Limited extension services still remain one of the major constraints facing many smallholder farmers in Liberia’s agricultural sector.
Since the end of the devastating Liberian civil war which affected agriculture, the country’s budget for agriculture is yet to align with the Malabo Declaration for Food Security that encourages African governments to allot 10 percent to their respective national budgets annually for agriculture. This could improve agricultural extension if Liberia were in adherence. But for decades, Liberia’s agricultural budget has remained at a paltry 3% with additional funding from external sources.
With more money for agriculture, the Ministry of Agriculture (MOA) can hire more extension workers. But currently, there are limited extension agents in the various counties. The few extension workers that are employed by MOA even lack basic logistics and inputs to reach farmers.
Becky Agro Inc, an agro inputs company based in Nimba County, is helping farmers in that part of Liberia to access improved farming techniques and inputs as way of improving farmers’ incomes through extension.
According to the executive director of Becky Agro, Rebecca Kalayi more than 8,000 smallholder vegetables and cocoa farmers in seven communities in the county are now receiving extension services through her organization.
Madam Kalayi made the disclosure to the Daily Observer recently in an exclusive interview in Monrovia.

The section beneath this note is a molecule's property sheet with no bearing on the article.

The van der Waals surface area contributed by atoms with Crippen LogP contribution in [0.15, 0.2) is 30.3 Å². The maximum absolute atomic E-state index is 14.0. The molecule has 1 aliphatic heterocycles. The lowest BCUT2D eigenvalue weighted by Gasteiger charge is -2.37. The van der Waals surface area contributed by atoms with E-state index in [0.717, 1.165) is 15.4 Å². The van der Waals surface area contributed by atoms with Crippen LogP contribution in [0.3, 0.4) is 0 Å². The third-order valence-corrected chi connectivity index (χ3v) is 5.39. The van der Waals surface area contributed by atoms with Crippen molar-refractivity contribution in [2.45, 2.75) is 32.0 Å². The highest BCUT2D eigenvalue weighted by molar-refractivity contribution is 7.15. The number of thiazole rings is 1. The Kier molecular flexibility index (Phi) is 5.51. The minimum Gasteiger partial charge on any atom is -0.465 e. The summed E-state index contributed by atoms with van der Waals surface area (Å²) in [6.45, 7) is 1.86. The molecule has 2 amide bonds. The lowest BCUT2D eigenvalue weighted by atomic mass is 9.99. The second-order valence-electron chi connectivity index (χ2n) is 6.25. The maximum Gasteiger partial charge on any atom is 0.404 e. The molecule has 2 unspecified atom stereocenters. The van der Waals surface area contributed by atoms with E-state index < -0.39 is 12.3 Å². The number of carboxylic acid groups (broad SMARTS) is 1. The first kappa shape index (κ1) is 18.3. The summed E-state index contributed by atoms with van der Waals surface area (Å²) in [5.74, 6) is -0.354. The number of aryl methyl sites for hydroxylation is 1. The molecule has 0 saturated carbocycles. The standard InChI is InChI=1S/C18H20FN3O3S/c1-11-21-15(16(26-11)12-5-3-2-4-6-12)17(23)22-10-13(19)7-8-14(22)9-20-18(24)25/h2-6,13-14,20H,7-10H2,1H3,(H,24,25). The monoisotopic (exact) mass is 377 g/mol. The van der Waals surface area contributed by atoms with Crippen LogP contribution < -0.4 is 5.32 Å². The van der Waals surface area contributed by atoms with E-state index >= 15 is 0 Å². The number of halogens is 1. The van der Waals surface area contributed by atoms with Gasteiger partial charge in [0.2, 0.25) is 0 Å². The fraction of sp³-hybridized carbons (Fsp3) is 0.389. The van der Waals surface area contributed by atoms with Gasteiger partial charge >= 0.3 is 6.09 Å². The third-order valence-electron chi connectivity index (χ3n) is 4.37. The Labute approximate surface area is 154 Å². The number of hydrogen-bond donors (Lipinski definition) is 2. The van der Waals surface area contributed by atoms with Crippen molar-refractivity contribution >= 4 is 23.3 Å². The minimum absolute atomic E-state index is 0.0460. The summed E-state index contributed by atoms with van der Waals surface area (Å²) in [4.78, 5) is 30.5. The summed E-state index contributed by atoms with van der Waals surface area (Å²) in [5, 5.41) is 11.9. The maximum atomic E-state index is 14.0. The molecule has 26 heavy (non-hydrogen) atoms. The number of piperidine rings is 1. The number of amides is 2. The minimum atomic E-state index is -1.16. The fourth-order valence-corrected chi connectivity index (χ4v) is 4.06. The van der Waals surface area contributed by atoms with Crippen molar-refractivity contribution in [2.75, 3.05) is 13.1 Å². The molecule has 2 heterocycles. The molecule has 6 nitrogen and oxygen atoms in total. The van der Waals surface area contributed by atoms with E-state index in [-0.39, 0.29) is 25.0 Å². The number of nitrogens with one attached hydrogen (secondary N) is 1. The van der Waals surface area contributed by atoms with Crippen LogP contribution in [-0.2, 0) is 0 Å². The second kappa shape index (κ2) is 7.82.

According to her, Becky Agro was established few years ago in Saclepea, one of the major farming communities in Nimba, to make agro-inputs more accessible to farmers. Before, she explained, farmers in the communities travelled as far as Monrovia to purchase agro-inputs. The appropriate usage of the inputs was also a problem for the farmers.
“Farmers in the various farming communities no longer travelled to Monrovia as the result of our interventions,” Kalayi says. “We are teaching the farmers new practices such as the cocoa pollination and the proper applications of chemicals to improve their yield for increased incomes.”
She said Becky Agro now has sub offices in seven farming communities around Nimba and that services rendered to the farmers are free of charge. However, the farmers benefiting from their services will have to give back in the future for the assistance they received.
And: “Although we offered free services to farmers at the moment, there are other potential farmers with whom we have entered a memorandum of understanding for support,” she disclosed.
According to Madam Kalayi, with help from Solidaridad, her organization is now capacitated with motorbikes to reach more farmers with extension services.
Becky Agro is now the only agro dealer in Liberia that is playing the role of extension meaningfully.
But challenges, such as deplorable road conditions and the lack of agricultural loans, tend to impede the agro-input companies’ ability to empower more farmers in the various communities.